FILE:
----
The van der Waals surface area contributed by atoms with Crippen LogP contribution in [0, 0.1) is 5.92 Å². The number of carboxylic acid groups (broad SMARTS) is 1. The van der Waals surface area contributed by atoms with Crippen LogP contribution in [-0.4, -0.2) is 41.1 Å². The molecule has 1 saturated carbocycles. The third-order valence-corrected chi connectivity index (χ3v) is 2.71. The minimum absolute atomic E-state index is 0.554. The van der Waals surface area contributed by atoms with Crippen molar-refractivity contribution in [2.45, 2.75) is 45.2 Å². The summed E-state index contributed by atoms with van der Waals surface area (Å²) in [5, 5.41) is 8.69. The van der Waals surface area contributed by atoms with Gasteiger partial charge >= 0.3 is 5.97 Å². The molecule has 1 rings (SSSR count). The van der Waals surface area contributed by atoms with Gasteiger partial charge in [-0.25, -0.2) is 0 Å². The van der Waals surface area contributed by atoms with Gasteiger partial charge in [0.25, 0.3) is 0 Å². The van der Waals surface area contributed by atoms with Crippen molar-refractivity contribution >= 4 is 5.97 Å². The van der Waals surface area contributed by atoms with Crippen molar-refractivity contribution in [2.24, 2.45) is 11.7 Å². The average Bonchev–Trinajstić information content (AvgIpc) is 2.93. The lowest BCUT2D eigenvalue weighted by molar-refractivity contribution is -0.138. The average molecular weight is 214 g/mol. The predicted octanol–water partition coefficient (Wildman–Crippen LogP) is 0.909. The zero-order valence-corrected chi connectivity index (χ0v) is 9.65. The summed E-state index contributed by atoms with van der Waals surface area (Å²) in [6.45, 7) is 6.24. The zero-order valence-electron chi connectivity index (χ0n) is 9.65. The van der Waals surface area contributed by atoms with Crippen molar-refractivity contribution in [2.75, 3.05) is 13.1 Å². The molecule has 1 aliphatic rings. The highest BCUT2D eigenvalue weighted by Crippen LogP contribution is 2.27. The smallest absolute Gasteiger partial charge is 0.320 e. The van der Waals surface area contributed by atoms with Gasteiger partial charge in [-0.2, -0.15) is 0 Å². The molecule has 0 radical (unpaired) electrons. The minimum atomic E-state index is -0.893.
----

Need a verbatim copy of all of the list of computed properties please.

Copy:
The van der Waals surface area contributed by atoms with Crippen LogP contribution in [0, 0.1) is 5.92 Å². The number of carboxylic acid groups (broad SMARTS) is 1. The van der Waals surface area contributed by atoms with Crippen LogP contribution in [-0.4, -0.2) is 41.1 Å². The molecule has 1 saturated carbocycles. The third-order valence-corrected chi connectivity index (χ3v) is 2.71. The minimum absolute atomic E-state index is 0.554. The van der Waals surface area contributed by atoms with Crippen molar-refractivity contribution in [2.45, 2.75) is 45.2 Å². The summed E-state index contributed by atoms with van der Waals surface area (Å²) in [5, 5.41) is 8.69. The van der Waals surface area contributed by atoms with Gasteiger partial charge >= 0.3 is 5.97 Å². The molecule has 1 rings (SSSR count). The van der Waals surface area contributed by atoms with Gasteiger partial charge in [-0.25, -0.2) is 0 Å². The van der Waals surface area contributed by atoms with Gasteiger partial charge in [0.25, 0.3) is 0 Å². The van der Waals surface area contributed by atoms with Crippen molar-refractivity contribution >= 4 is 5.97 Å². The van der Waals surface area contributed by atoms with Crippen molar-refractivity contribution in [2.24, 2.45) is 11.7 Å². The average Bonchev–Trinajstić information content (AvgIpc) is 2.93. The lowest BCUT2D eigenvalue weighted by molar-refractivity contribution is -0.138. The average molecular weight is 214 g/mol. The predicted octanol–water partition coefficient (Wildman–Crippen LogP) is 0.909. The zero-order valence-corrected chi connectivity index (χ0v) is 9.65. The summed E-state index contributed by atoms with van der Waals surface area (Å²) in [6.45, 7) is 6.24. The zero-order valence-electron chi connectivity index (χ0n) is 9.65. The van der Waals surface area contributed by atoms with Crippen molar-refractivity contribution in [2.75, 3.05) is 13.1 Å². The molecule has 1 aliphatic rings. The highest BCUT2D eigenvalue weighted by Crippen LogP contribution is 2.27. The smallest absolute Gasteiger partial charge is 0.320 e. The van der Waals surface area contributed by atoms with Gasteiger partial charge in [-0.2, -0.15) is 0 Å². The molecule has 0 radical (unpaired) electrons. The minimum atomic E-state index is -0.893.